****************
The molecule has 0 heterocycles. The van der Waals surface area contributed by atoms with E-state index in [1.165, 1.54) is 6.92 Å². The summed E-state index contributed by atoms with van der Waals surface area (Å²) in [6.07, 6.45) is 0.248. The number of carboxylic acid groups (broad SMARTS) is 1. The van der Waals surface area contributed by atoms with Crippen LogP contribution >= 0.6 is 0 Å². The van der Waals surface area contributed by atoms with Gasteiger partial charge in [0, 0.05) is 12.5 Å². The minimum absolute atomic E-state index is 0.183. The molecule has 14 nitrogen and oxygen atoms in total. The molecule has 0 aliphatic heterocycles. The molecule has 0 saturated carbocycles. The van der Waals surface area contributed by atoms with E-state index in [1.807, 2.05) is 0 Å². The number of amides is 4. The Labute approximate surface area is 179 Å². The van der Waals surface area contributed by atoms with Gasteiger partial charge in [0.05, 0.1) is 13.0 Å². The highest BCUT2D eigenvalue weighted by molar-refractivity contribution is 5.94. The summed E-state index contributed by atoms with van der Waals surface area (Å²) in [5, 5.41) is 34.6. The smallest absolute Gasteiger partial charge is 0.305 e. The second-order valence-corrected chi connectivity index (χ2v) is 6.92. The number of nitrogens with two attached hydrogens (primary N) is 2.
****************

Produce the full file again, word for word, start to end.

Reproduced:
The molecule has 0 heterocycles. The van der Waals surface area contributed by atoms with E-state index in [1.165, 1.54) is 6.92 Å². The summed E-state index contributed by atoms with van der Waals surface area (Å²) in [6.07, 6.45) is 0.248. The number of carboxylic acid groups (broad SMARTS) is 1. The van der Waals surface area contributed by atoms with Crippen LogP contribution >= 0.6 is 0 Å². The van der Waals surface area contributed by atoms with Gasteiger partial charge in [0, 0.05) is 12.5 Å². The minimum absolute atomic E-state index is 0.183. The molecule has 14 nitrogen and oxygen atoms in total. The molecule has 0 aliphatic heterocycles. The molecule has 0 saturated carbocycles. The van der Waals surface area contributed by atoms with E-state index in [1.807, 2.05) is 0 Å². The number of amides is 4. The Labute approximate surface area is 179 Å². The van der Waals surface area contributed by atoms with Gasteiger partial charge in [0.05, 0.1) is 13.0 Å². The highest BCUT2D eigenvalue weighted by molar-refractivity contribution is 5.94. The summed E-state index contributed by atoms with van der Waals surface area (Å²) in [5, 5.41) is 34.6. The smallest absolute Gasteiger partial charge is 0.305 e. The second-order valence-corrected chi connectivity index (χ2v) is 6.92. The number of nitrogens with two attached hydrogens (primary N) is 2.